As President Barack Obama took to the podium Tuesday to address students at Wakefield High School in Arlington, VA, students in thousands of classrooms across the nation also had a chance to tune in and listen.

The much-anticipated and often discussed speech gave on-air news commentators a lot of material over the last several weeks, as the president planned his nationwide address to the country's school children in grades K-12 to talk about staying in school, working hard, being responsible, and doing the best they can.

Schools in this area took different approaches to the president's chat on Tuesday.

In Derry, Superintendent Mary Ellen Hannon said the district received information about the speech several weeks ago, but added she was not a fan of live broadcasts in the classroom.

Tuesday turned out to be a normal, relatively quiet day in Derry's classrooms, with no live broadcast of the speech, but teachers having the option to receive copies of the president's words to use as they see fit with their students.

Obama's speech did draw criticism from some parents who felt the president should not be speaking to a nationwide audience of students. The text of his speech became public on Monday.

Derry administrators and school board members fielded concerns from a few parents who questioned what the president might say to their children.

In a letter sent to the Derry News, and also to Derry school officials, parent Chris Levada said the speech did not belong in a Derry classroom.

"I, along with many others, do not feel that this type of indoctrination belongs in our public schools," Levada wrote. "This type of 'political programming' does not belong in our schools by any politician at any time."

Hannon said only a few letters and e-mails like this came through prior to the speech.

In Londonderry, students in some specialized classes viewed the telecast live, while others planned to watch tapes of the broadcast.

"I did read the speech Monday and I thought it was fine," said Londonderry Superintendent Nate Greenberg.

The timing of the speech made it a little difficult for many to see it at Londonderry High School as it overlapped two periods, but students in the AP social studies class were able to view the broadcast during G period.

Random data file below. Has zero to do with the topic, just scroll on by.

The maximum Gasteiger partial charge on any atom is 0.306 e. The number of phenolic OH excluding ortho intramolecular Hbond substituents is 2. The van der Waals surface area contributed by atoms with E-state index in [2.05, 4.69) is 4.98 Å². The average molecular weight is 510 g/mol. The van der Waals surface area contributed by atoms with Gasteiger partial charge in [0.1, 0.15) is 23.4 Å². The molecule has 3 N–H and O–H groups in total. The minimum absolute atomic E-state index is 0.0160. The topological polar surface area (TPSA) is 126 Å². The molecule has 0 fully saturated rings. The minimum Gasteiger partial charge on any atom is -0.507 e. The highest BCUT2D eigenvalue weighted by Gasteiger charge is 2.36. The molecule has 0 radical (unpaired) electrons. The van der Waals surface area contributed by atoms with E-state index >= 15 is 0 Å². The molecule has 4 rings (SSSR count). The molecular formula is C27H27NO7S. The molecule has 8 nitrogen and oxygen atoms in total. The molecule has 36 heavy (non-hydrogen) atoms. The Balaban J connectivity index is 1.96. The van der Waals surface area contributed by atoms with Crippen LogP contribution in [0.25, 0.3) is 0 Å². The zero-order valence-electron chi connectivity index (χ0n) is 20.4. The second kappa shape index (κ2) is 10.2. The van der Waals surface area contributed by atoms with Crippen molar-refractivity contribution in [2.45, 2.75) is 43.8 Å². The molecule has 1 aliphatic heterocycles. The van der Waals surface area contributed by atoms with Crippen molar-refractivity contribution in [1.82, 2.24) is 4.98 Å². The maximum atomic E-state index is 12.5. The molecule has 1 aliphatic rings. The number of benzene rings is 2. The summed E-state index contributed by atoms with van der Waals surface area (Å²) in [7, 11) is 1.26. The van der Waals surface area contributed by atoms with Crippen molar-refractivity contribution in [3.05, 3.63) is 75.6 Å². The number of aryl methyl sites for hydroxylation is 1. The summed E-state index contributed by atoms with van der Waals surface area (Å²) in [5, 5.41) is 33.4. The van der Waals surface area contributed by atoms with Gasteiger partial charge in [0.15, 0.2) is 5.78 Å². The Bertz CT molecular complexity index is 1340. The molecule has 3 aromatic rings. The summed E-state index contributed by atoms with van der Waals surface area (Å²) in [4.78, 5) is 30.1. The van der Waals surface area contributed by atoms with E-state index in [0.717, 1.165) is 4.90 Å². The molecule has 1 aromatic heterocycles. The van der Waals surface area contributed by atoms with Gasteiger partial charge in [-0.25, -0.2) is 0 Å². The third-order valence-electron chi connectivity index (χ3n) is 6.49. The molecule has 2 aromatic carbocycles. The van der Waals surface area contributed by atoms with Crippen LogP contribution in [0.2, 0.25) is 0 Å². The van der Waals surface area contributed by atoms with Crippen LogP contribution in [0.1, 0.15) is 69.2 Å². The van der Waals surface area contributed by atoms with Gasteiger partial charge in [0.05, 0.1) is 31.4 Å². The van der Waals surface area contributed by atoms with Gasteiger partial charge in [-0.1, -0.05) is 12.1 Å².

Greenberg said he received about 10-15 e-mails from parents who did not want their children to watch the speech in school and he said those students were provided the opportunity to opt out of watching.

At South Londonderry Elementary School, Principal Linda Boyd taped the speech and will show a portion of it during the next all-school meeting.

"The message was nonpartisan," Greenberg said. "Work hard, stay in school, do your best and set goals — all good points for students."

At Pinkerton Academy, administrators also gave students and staff the choice of whether to view Obama's speech.

Pinkerton spokesman Robin Perrin said the school taped the President's speech and made copies available in the school's library for students and staff.

Hannon said parents in the Derry district appreciated the ultimate goal of what President Obama said in his speech. She added this information can be used anytime to help students achieve their greatest ability in the classroom, challenging students to do their best, achieve their goals and work hard.

"Parents are looking at it for what is the message," she said. "That is the most key."

The president's almost half-hour speech reinforced the importance of staying in school, and working hard, something he said every student in America should strive for.

"Every single one of you has something you're good at. Every single one of you has something to offer," the president told students in his speech. "And you have a responsibility to yourself to discover what that is. That's the opportunity an education can provide."

Derry News Staf Writer Suzanne Laurent contributed to this article.

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